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Syria-Bound Armenian Plane Searched In Turkey


Armenia - An Antonov-12 cargo plane carrying humanitarian aid for Syrians prepares to take off from Yerevan airport, 15Oct2012.

Armenia - An Antonov-12 cargo plane carrying humanitarian aid for Syrians prepares to take off from Yerevan airport, 15Oct2012.

An Armenian cargo plane carrying 14 tons of humanitarian assistance arrived in the war-torn Syrian city of Aleppo late on Monday after being ordered to land and searched in Turkey.

The plane belonging to the Air Armenia private carrier was allowed to continue on its way after the six-hour search in the eastern Turkish city of Erzurum confirmed that it had no cargo that could be used by the Syrian military.

“The plane was ordered to land and it was inspected. It was clear that the declaration was correct and the plane was given permission to take off,” Turkey’s Deputy Prime Minister Bulent Arinc told reporters, according to Reuters.

Last Wednesday Turkey forced down a Syrian airliner flying from Moscow, and claimed to have found Russian munitions on board destined for Syria’s armed forces. The move infuriated the Russian and Syrian governments. Moscow has insisted that there were no weapons on the plane.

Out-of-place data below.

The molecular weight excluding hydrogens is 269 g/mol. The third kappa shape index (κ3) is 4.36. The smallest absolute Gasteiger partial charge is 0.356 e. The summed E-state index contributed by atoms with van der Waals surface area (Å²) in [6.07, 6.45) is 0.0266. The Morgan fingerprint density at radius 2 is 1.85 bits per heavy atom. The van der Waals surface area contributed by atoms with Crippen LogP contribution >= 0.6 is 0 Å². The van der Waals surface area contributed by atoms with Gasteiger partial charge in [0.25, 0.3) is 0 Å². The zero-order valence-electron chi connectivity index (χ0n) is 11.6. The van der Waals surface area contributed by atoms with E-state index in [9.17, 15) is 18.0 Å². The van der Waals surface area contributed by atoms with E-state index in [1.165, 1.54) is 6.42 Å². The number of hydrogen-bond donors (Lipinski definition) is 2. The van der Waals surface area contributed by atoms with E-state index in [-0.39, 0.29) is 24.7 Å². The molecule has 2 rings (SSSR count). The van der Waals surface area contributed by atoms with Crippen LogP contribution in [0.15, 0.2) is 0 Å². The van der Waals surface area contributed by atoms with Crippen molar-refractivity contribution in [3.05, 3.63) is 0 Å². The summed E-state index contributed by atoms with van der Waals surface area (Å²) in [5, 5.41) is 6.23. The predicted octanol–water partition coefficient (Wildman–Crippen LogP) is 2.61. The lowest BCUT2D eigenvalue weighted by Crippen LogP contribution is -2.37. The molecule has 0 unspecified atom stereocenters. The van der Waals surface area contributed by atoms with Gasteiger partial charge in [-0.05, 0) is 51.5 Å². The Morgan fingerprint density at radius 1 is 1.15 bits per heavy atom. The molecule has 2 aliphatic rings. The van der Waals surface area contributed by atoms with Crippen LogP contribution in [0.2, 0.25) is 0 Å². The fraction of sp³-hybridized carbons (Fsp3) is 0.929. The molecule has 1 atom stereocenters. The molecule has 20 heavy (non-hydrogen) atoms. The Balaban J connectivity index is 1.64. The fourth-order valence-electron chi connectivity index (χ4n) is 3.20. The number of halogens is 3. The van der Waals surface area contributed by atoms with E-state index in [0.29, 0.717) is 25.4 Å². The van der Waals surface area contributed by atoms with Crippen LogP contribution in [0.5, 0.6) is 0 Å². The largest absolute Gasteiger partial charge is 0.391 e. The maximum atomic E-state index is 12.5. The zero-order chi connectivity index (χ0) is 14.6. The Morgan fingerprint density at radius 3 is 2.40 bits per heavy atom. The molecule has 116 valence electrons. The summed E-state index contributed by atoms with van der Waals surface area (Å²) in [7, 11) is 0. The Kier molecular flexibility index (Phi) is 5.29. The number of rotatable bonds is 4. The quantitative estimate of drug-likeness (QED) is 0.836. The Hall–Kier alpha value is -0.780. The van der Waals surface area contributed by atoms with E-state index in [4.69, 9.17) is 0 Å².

According to Arsen Avetisian, the Air Armenia director, the stopover at Erzurum airport was agreed with the Turkish side in advance. “They just want to be sure that what we are transporting is indeed humanitarian freight,” he told RFE/RL’s Armenian service (Azatutyun.am).

The Armenian Foreign Ministry confirmed this. “The landing of the airplane in Turkey was planned and it was carried out according to a previously reached agreement,” the ministry spokesman, Tigran Balayan, told Reuters.

The plane carried key foodstuffs mostly donated by Armenian businesspeople in a fundraising campaign organized by leaders of the Armenian Revolutionary Federation (Dashnaktsutyun), an opposition party with branches in major Armenian communities abroad and Syria in particular. They launched the “Help Your Brother” campaign last month, citing the need to help ethnic Armenian and other civilians in Syria suffering from the country’s civil war.

Vahan Hovannisian, one of the Dashnaktsutyun leaders, announced the impending Turkish search shortly before the chartered plane with the first consignment of the collected aid took off from Yerevan’s Zvartnots airport. “Let them check it,” he told journalists. “Of course, this makes our effort more difficult and expensive. But if that’s the price, we are ready to pay.”

“This will not be the last delivery,” Hovannisian said, adding that another 16 tons of food will be shipped to Syria soon.

Aleppo is the cultural and economic center of Syria’s 80,000-strong ethnic Armenian community. Thousands of Syrian Armenians have fled the country since the start of the bloody unrest there 18 months ago.
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